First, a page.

Smallholder farming families Adapt African Alluvial Aquifers to Strengthen Their Own Resilience
The challenges faced by African countries due to climate change and population growth are huge. There is urgent need for accelerated adaptation measures. A4Store seeks to address this by investigating whether it is feasible to enhance the prosperity and strengthen the resilience of vulnerable and resource-poor rural households in fragile African drylands by using nature-based water storage of sand rivers for food production.
In many semi-arid parts of rural Africa, significant nature-based water storage exists in the form of ephemeral sand rivers, which for generations have been accessed by riparian communities to meet their domestic and livestock water needs. More than 100 million people in Sub-Saharan Africa live in arid to semi-arid lands close to sand rivers that at least experience one flow event per year. In some of these river basins (e.g. in Kenya), small-scale farmer-led irrigation activities have emerged utilizing this water source. Yet, in many parts of Africa, this resource remains underutilised and therefore offers significant scope for supporting irrigation-based livelihoods.
By 2027, the most marginal communities in several rural drylands of Sub-Saharan Africa are empowered to use alluvial aquifers to enhance their wellbeing, strengthen their own resilience to the uncertainties that they face, and learn from their own experiences so as to be able to sustainably manage and conserve their own riparian ecosystem.
A4Store aims to help trigger this transformation by assisting the rural poor in drylands to access and use nature-based water stored in sand rivers in sustainable and equitable ways, through a co-learning approach. A4Store will focus on dryland regions in Ethiopia, Mozambique and Zimbabwe and learn from experiences in Kenya, Niger and India.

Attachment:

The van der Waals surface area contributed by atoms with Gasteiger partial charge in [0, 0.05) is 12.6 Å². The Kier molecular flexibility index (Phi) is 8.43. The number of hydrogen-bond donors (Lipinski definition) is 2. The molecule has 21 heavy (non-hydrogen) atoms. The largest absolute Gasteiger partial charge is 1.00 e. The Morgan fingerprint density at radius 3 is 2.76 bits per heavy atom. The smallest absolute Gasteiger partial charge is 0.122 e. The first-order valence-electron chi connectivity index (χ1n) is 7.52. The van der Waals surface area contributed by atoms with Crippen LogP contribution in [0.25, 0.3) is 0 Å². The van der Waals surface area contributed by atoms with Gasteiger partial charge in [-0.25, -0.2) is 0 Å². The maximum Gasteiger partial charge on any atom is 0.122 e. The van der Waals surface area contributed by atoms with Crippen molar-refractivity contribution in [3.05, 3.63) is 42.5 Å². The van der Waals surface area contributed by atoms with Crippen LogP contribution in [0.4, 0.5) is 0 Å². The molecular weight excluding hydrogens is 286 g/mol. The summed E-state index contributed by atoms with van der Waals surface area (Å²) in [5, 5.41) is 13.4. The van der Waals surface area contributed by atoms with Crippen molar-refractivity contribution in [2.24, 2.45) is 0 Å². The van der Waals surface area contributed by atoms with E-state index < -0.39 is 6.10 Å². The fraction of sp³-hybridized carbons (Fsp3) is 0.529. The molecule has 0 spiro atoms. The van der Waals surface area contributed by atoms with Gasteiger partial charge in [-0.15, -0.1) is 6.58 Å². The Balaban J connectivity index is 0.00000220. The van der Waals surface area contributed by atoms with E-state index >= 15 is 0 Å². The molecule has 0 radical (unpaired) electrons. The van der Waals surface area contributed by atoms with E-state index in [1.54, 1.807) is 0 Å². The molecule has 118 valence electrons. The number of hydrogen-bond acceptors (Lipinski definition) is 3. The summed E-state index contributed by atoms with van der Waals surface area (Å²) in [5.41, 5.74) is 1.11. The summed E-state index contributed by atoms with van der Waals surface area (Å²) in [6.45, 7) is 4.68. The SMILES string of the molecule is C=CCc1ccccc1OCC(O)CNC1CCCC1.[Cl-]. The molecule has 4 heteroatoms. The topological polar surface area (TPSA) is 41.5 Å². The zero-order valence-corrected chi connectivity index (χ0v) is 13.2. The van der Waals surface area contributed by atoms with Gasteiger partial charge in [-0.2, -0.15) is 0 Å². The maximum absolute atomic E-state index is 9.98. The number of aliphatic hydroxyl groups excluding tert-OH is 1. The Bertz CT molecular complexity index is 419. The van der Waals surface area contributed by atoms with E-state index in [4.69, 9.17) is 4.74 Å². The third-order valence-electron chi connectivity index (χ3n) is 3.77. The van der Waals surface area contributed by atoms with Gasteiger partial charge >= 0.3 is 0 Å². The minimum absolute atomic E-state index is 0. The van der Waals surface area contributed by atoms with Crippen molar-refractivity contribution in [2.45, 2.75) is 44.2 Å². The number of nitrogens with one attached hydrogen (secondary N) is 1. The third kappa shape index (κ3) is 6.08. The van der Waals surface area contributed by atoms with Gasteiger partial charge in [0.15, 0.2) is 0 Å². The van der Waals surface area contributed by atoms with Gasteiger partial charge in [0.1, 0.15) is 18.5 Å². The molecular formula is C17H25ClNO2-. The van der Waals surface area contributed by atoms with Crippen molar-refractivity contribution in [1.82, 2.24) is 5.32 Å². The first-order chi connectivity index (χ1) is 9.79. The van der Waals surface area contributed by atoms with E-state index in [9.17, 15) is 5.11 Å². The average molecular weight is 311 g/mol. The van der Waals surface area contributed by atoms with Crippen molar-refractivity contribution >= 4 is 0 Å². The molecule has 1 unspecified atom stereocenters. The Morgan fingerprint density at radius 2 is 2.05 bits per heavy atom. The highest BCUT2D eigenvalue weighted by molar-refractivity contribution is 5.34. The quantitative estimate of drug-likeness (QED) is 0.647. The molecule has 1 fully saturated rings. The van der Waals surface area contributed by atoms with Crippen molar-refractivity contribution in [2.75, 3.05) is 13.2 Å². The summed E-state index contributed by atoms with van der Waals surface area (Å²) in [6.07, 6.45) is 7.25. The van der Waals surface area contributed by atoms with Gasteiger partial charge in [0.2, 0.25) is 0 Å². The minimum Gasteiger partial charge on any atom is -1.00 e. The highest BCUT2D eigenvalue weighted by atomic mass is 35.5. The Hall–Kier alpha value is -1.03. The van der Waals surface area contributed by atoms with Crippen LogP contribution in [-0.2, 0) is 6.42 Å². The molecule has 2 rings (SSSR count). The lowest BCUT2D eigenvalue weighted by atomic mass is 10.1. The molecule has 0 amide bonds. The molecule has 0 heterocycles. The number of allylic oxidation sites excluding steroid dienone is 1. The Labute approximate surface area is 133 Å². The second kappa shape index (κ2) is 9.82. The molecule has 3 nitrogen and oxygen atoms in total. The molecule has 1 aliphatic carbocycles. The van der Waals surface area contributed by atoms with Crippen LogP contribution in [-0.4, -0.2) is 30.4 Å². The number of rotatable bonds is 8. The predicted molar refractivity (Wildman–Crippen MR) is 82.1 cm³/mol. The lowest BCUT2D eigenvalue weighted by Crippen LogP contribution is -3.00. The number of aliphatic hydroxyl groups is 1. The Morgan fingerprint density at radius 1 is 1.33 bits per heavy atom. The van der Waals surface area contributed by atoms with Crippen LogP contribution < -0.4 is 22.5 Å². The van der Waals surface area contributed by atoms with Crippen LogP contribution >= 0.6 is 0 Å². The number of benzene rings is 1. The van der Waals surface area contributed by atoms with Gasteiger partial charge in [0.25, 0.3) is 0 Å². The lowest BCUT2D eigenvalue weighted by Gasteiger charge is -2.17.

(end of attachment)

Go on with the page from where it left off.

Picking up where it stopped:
A4Store is inspired by two concepts, which it aims to critically investigate:
- “Farmer-Led Irrigation Development” (FLID), a concept based on the capacity of smallholder farmers to develop themselves. A challenge is how external actors can support farmer-led development, without compromising its bottom-up approach. Another challenge is how the poorest and marginalized can benefit from this irrigation development alternative.
- “Adaptive Investment Pathways” (AdIP), a new approach for planning step-wise investments towards desired development objectives using a co-learning process in the face of an uncertain future (Prasad et al., 2023). It postulates an alternative to large lumpsum investment (such as dams and irrigation canals) that locks-in to a fixed future scenario. The AdIP approach is embedded in the landscape, which supports a diversity of livelihoods, of which irrigated agriculture is only one. Achieving sustainable development through AdIP requires engagement not only with irrigators but also with other local residents to discuss and negotiate investment choices for meeting social wellbeing, ecosystem sustainability, and equity and justice, while avoiding mal-adaption.
A4Store (2023-2027) will test its thesis in a broad spectrum of different local situations – in certain areas sand rivers are hardly used for irrigation (Zimbabwe), in others they are intensively used (Kenya, India); in some areas the use of sand rivers for irrigation has a long track record (Niger), in others it is very recent (Mozambique). Elsewhere sand rivers are a context of reconstruction after civil war (Ethiopia). This diversity of cases forms a rich base of experiences to learn from.